Saturday, 11 July 2015

Beamtime fun at Diamond

I don't think I've been on this beamline since 2012 and the famous "which chocolate bar floats the best" experiment. On that visit we were looking at the calcium carbonate secreted by earthworms and it's pretty much the same system we're looking at on this visit, but in more exotic earthworms.

The reason we're at Diamond again is (or was) to investigate how earthworms deal with carbon dioxide. Specifically we're looking at earthworms from the Azores that live on the sides of mountains with high levels of carbon dioxide flowing through the soil that they live in. Normally these high levels would be sufficient to suffocate the earthworms but not in this case. There are two types of earthworm that we're looking at, Pontoscolex and Amynthus. Pontoscolex has a calciferous gland and so perhaps locks up the carbon dioxide by precipitating it as calcium carbonate whereas Amynthus doesn't have a calciferous gland. There is an enzyme, carbonic anhydrase, that moves carbonate around and contains zinc. Luis de Cunha, a postdoc. from Cardiff, has shown that zinc is concentrated in the skin of Amynthus, so we thought that perhaps that is where the carbonic anhydrase is as well and maybe Amynthus copes with the carbon dioxide by precipitating calcium carbonate in its skin. Two days in and we can say that this isn't the case which isn't particularly exciting but there you go.

The way this beamline works - i18, microfocus spectroscopy - is that first you section your sample which is a skill in itself, done on this occasion by John Morgan in Cardiff.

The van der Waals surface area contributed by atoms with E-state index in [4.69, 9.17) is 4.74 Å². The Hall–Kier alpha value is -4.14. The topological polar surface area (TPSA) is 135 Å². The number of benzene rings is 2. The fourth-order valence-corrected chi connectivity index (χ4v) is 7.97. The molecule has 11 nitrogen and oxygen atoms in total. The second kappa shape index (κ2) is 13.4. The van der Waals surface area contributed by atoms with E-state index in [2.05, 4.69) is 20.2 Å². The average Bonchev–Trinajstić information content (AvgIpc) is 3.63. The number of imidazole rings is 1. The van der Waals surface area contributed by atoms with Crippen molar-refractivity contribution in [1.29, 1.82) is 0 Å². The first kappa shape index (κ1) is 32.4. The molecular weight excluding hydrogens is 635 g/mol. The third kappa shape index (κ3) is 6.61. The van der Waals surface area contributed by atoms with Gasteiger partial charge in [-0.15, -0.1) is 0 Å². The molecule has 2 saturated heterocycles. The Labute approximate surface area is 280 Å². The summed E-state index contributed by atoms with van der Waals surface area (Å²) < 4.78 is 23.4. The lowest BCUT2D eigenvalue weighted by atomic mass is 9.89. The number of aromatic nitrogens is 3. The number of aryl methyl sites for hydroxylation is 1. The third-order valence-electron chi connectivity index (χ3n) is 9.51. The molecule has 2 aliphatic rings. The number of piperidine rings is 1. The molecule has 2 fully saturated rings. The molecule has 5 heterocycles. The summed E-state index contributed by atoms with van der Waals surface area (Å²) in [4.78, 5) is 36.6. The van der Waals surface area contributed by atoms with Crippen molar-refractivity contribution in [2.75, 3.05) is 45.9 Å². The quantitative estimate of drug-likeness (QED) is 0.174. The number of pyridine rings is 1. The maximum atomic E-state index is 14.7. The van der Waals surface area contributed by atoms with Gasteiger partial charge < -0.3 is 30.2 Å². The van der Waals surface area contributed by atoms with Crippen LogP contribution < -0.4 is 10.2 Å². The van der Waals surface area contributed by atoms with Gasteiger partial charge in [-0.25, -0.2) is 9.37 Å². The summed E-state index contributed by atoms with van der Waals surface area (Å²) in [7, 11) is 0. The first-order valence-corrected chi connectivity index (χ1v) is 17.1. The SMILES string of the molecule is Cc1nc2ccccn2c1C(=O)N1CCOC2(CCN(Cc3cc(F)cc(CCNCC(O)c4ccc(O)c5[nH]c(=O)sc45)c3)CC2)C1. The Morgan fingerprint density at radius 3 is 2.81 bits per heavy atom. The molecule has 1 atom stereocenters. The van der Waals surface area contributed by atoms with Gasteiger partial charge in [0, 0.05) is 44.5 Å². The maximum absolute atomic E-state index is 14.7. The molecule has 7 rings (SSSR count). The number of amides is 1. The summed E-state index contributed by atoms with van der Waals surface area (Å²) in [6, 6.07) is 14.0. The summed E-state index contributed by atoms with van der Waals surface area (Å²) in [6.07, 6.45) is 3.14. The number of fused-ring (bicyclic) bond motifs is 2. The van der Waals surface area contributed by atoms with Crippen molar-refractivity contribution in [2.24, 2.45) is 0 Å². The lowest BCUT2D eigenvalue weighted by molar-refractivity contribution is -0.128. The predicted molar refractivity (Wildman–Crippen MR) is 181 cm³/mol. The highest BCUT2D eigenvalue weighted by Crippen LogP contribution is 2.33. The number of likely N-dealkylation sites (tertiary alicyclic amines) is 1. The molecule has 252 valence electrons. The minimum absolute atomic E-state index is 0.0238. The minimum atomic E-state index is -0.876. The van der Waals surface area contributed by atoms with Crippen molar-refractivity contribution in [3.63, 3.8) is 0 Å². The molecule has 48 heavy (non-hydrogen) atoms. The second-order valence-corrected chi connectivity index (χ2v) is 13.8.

Thin section, about 6 cm x 3 cm. The faint white patches are slices through earthworms.

You then place these in the beamline and zap the section with X-rays to produce an XRF plot - this shows you the distribution of the elements you're interested in, e.g. calcium for us.

The top screen shows a close-up optical microscope image of our sample. The lower screen shows the XRF map. You can see a bright white diagonal line that indicates high calcium. From the optical image we can see this is associated with the earthworms chloragog - a liver like organ.

Once you have the map you can identify individual points that look like they have an interesting concentration of the element and do something called XANES (or EXAFS depending on precisely what you want to know). XANES is a fingerprinting technique - different forms of the element have different patterns and this allows you to work out what form your element is in.
Here, the lower screen shows a wiggle - this is a XANES spectrum, characteristic of the form that the calcium is present in the chloragog. By comparing with standards we can see that it looks like the calcium is present as a calcium phosphate. 

The controls look rather intimidating but as long as everything works there are relatively few buttons to press and we have had excellent instruction from the beamline scientist Tina Geraki.
Tina Geraki on the beamline.

i18 control screens
So we've shown that our hypothesis was incorrect - there isn't calcium carbonate concentrated in the Amnythus earthworm skin. We now have two more days beamtime so John Morgan and Stephen Short have high tailed it back to Cardiff to get some more samples so we can do a fuller comparison of calcium in calciferous glands.

Today has been a little odd as there is an Open day across the entire Harwell campus. True to the promises they made there were dinosaurs and volcanoes. Everyone seems to have had fun.
A dinosaur overlooks members of the public. Scientists use the synchrotron to investigate chemical traces in fossils.

and a model volcano - not sure what that was all about

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